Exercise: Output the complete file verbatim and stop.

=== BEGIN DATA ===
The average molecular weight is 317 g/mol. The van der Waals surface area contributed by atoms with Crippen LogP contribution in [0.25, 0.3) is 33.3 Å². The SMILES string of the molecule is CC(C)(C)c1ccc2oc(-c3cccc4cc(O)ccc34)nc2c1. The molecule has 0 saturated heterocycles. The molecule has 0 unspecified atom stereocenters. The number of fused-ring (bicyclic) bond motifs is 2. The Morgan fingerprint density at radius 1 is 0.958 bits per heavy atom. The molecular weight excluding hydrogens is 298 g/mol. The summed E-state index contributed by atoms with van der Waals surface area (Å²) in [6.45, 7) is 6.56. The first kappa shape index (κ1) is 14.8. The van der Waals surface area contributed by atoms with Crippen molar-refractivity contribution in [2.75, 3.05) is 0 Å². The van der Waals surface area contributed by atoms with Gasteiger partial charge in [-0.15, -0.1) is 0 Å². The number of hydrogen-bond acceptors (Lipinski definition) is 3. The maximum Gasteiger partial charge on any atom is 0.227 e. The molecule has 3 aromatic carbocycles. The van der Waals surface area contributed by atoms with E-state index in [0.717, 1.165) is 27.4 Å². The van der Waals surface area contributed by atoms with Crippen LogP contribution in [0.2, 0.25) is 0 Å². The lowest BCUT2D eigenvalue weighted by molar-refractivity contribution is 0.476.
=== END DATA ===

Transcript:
The average molecular weight is 317 g/mol. The van der Waals surface area contributed by atoms with Crippen LogP contribution in [0.25, 0.3) is 33.3 Å². The SMILES string of the molecule is CC(C)(C)c1ccc2oc(-c3cccc4cc(O)ccc34)nc2c1. The molecule has 0 saturated heterocycles. The molecule has 0 unspecified atom stereocenters. The number of fused-ring (bicyclic) bond motifs is 2. The Morgan fingerprint density at radius 1 is 0.958 bits per heavy atom. The molecular weight excluding hydrogens is 298 g/mol. The summed E-state index contributed by atoms with van der Waals surface area (Å²) in [6.45, 7) is 6.56. The first kappa shape index (κ1) is 14.8. The van der Waals surface area contributed by atoms with Crippen molar-refractivity contribution in [2.75, 3.05) is 0 Å². The van der Waals surface area contributed by atoms with Gasteiger partial charge in [-0.15, -0.1) is 0 Å². The number of hydrogen-bond acceptors (Lipinski definition) is 3. The maximum Gasteiger partial charge on any atom is 0.227 e. The molecule has 3 aromatic carbocycles. The van der Waals surface area contributed by atoms with E-state index in [0.717, 1.165) is 27.4 Å². The van der Waals surface area contributed by atoms with Crippen LogP contribution in [0.2, 0.25) is 0 Å². The lowest BCUT2D eigenvalue weighted by molar-refractivity contribution is 0.476.